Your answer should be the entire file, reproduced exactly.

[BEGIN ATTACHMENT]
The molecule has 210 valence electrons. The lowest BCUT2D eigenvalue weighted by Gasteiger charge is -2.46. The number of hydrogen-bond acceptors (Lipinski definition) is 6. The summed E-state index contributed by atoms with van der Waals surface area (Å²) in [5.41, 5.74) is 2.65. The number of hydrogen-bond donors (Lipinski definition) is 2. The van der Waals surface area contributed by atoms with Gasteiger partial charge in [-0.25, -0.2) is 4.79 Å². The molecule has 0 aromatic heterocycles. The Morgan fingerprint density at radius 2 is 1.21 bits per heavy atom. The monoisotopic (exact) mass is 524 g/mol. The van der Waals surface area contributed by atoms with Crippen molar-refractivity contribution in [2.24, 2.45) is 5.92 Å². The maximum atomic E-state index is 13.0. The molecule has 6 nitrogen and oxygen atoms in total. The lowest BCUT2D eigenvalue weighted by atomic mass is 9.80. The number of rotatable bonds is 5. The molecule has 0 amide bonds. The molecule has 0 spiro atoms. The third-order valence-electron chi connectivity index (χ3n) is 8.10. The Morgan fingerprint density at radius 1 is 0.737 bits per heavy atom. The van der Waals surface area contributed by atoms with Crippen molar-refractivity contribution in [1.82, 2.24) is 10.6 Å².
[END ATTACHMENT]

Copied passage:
The molecule has 210 valence electrons. The lowest BCUT2D eigenvalue weighted by Gasteiger charge is -2.46. The number of hydrogen-bond acceptors (Lipinski definition) is 6. The summed E-state index contributed by atoms with van der Waals surface area (Å²) in [5.41, 5.74) is 2.65. The number of hydrogen-bond donors (Lipinski definition) is 2. The van der Waals surface area contributed by atoms with Gasteiger partial charge in [-0.25, -0.2) is 4.79 Å². The molecule has 0 aromatic heterocycles. The Morgan fingerprint density at radius 2 is 1.21 bits per heavy atom. The monoisotopic (exact) mass is 524 g/mol. The van der Waals surface area contributed by atoms with Crippen molar-refractivity contribution in [2.24, 2.45) is 5.92 Å². The maximum atomic E-state index is 13.0. The molecule has 6 nitrogen and oxygen atoms in total. The lowest BCUT2D eigenvalue weighted by atomic mass is 9.80. The number of rotatable bonds is 5. The molecule has 0 amide bonds. The molecule has 0 spiro atoms. The third-order valence-electron chi connectivity index (χ3n) is 8.10. The Morgan fingerprint density at radius 1 is 0.737 bits per heavy atom. The van der Waals surface area contributed by atoms with Crippen molar-refractivity contribution in [1.82, 2.24) is 10.6 Å².